Researchers naturally are interested in knowing how to attract more citations to their papers. Publishing the results of good work helps of course, but everyone knows there are many other factors. Nature news reports on research by Gregory Webster that analyzed the 53,894 articles and review articles published in Science between 1901 and 2000.
The advice the study supports is “cite and you shall be cited”.
A long reference list at the end of a research paper may be the key to ensuring that it is well cited, according to an analysis of 100 years’ worth of papers published in the journal Science.
The research suggests that scientists who reference the work of their peers are more likely to find their own work referenced in turn, and the effect is on the rise, with a single extra reference in an article now producing, on average, a whole additional citation for the referencing paper.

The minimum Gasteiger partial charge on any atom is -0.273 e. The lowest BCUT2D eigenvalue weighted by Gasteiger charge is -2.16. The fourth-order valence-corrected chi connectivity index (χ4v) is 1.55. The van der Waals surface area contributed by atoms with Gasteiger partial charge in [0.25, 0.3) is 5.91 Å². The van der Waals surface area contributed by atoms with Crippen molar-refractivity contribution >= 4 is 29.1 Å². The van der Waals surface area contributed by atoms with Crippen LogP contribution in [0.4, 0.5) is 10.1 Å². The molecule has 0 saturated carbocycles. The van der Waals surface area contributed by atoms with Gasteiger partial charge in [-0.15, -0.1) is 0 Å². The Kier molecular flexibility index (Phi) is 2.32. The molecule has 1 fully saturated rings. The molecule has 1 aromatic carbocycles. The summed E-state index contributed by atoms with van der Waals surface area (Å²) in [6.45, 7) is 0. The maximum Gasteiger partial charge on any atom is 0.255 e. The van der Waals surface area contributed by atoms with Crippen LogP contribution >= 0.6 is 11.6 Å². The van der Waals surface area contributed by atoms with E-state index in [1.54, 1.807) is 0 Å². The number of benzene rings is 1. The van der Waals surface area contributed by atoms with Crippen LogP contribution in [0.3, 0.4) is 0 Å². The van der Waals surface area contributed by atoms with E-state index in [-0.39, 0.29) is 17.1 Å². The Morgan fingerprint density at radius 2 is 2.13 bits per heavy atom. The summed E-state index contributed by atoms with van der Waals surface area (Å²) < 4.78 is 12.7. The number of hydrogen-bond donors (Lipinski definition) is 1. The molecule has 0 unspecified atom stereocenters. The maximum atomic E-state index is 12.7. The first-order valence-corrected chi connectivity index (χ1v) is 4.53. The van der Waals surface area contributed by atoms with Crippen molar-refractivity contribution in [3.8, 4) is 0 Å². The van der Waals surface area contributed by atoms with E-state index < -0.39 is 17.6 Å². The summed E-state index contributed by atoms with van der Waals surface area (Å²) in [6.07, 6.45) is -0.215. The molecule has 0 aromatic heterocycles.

‘There is a ridiculously strong relationship between the number of citations a paper receives and its number of references,” Gregory Webster, the psychologist at the University of Florida in Gainesville who conducted the research, told Nature. “If you want to get more cited, the answer could be to cite more people.’
A plot of the number of references listed in each article against the number of citations it eventually received reveal that almost half of the variation in citation rates among the Science papers can be attributed to the number of references that they include. And — contrary to what people might predict — the relationship is not driven by review articles, which could be expected, on average, to be heavier on references and to garner more citations than standard papers.